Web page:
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I am planning to buy this memory. I don't understand what 9-9-9-24-2N means vs a timing like 9-9-9-20? Does it matter in performance?

A related question: what's the difference between buying the above 16GB vs buying two of these? The second option is cheaper.. Is this worth it?

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You can read the explanation on the links above but I think that more than knowing what the timings mean it's important to try to see if there's an actual difference on performance. Check this link for benchmarks using different RAM: lestatgaminglife.com/2014/01/… –  Jack Jan 2 at 18:26
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3 Answers

Those numbers describe different latencies that are incurred during memory access. The larger the numbers, the slower the memory.

Here are the gory details: http://www.techpowerup.com/printarticle.php?id=131

Besides brand, the primary difference between your two choices is 1.5V versus 1.65V. This can be a real issue if your motherboard doesn't support one or the other.

Always check the motherboard manufacturer's memory support list. If your motherboard is new, you should be able to find memory that is guaranteed to work on your system. Older motherboards can be hard to find matches for given the short half-life of memory products.

At the very least, see if the preponderance of large DDR3 on the supported list is 1.5V or 1.65V.

In addition, since you are installing a very large amount of memory, verify that your Power Supply is of high quality and sufficient amperage on the system board side rails. Most power supplies become a bit unstable (large ripple and voltage variances) when taxed at their maximum on one rail. If you have two CPU's as well, your system may not be well supported by a gaming power supply that expects the big loads to be on the peripheral rails (dual video cards, RAID, etc.).

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The page says a lower number means faster but is it important enough that it makes a real different? Numbers by themselves don't mean much or I can't relate. –  Tony_Henrich Jun 25 '10 at 17:54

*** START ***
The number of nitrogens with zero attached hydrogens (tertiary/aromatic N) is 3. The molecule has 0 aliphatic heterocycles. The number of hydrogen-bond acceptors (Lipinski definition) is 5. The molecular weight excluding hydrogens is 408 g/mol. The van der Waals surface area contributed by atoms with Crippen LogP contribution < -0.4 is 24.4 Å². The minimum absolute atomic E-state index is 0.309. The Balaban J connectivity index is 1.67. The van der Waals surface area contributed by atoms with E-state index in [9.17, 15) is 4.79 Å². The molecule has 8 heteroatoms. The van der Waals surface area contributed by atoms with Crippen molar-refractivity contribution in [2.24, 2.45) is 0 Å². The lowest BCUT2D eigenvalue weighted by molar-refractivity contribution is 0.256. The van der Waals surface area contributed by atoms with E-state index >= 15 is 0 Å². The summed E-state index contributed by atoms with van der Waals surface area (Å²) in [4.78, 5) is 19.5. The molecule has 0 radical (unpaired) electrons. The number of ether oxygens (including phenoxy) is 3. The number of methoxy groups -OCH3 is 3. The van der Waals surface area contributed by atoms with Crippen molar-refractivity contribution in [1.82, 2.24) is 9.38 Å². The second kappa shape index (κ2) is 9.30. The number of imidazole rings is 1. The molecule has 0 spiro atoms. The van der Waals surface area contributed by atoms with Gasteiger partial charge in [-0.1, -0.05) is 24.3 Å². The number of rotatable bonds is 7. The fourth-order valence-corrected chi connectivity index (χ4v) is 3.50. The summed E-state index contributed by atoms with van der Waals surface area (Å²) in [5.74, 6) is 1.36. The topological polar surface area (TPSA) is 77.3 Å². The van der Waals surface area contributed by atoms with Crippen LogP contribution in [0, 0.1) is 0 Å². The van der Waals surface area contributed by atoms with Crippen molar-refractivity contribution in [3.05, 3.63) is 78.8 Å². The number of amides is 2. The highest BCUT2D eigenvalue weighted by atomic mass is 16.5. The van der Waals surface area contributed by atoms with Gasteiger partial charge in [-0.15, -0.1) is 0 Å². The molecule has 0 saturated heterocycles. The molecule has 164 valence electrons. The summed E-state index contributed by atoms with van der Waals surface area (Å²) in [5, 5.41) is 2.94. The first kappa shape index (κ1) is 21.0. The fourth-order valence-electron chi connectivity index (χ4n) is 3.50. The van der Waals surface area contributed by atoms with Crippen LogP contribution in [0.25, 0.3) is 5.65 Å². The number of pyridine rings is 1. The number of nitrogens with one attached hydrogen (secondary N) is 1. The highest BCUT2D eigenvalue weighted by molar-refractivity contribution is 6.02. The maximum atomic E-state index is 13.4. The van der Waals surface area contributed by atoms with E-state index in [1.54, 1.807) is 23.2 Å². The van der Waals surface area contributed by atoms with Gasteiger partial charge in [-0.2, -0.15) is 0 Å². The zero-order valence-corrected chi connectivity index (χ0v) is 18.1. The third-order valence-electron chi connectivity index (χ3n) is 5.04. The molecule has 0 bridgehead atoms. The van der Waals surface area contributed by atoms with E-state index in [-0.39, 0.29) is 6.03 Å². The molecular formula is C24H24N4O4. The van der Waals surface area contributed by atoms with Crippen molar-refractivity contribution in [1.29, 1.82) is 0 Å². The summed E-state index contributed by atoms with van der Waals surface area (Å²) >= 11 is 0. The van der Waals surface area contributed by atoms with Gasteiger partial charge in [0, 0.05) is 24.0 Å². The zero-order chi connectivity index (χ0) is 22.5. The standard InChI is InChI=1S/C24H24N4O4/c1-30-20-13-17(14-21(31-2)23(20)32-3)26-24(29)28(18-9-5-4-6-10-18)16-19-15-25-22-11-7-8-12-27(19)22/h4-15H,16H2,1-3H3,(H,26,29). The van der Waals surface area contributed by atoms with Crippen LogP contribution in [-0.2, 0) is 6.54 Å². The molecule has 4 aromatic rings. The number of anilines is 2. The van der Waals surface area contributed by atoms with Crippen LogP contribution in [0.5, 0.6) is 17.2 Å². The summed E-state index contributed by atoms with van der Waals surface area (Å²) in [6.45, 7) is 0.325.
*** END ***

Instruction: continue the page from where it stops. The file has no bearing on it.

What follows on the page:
The MB supports both 1.5v & 1.65V and more. My PSU can handle the load. The MB manual lists only one 4GB stick which is Kingston and that's a lot more expensive than the two I mentioned. –  Tony_Henrich Jun 25 '10 at 17:57
    
One more thing: The page doesn't explain the last number, 2N. –  Tony_Henrich Jun 25 '10 at 17:59
    
2N is the command rate, or command timing. 1T or 1N is faster but 2N/2T is often more stable. I can't find a good explanation; chances are you'd have to refer directly to the JEDEC docs. –  kmarsh Jun 29 '10 at 12:31
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The numbers refer to clock cycles, so if you're comparing PC 1333 with PC 1600, larger numbers on the PC 1600 would actually indicate similar performance. so 7-7-7-20 on PC 1333 should perform similarly to 9-9-9-24 on PC 1600.

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To actually answer the question, I found what the numbers mean here: http://www.hardwaresecrets.com/article/Understanding-RAM-Timings/26/2

Here's the relevant portion:

The operations that these numbers indicate are the following: CL-tRCD-tRP-tRAS-CMD. To understand them, bear in mind that the memory is internally organized as a matrix, where the data are stored at the intersection of the lines and columns.

  • CL: CAS Latency. The time it takes between a command having been sent to the memory and when it begins to reply to it. It is the time it takes between the processor asking for some data from the memory and then returning it.
  • tRCD: RAS to CAS Delay. The time it takes between the activation of the line (RAS) and the column (CAS) where the data are stored in the matrix.
  • tRP: RAS Precharge. The time it takes between disabling the access to a line of data and the beginning of the access to another line of data.
  • tRAS: Active to Precharge Delay. How long the memory has to wait until the next access to the memory can be initiated.
  • CMD: Command Rate. The time it takes between the memory chip having been activated and when the first command may be sent to the memory. Sometimes this value is not announced. It usually is T1 (1 clock cycle) or T2 (2 clock cycles).

So in your example of 9-9-9-24-2N, your CAS latency, RAS to CAS delay, and RAS precharge would all be 9 clock cycles, your active to precharge delay would be 24 clock cycles, and your command rate would be 2N (I think that means 2 clock cycles).

If you view the link above, the article goes in to more depth about what each of the numbers means. The article has a total of 6 pages, I linked to page 2. Pages 3-6 explain what the different timings are.

Wikipedia has a page on it too: Memory timings, but I found the first article I linked to explained it a little better.

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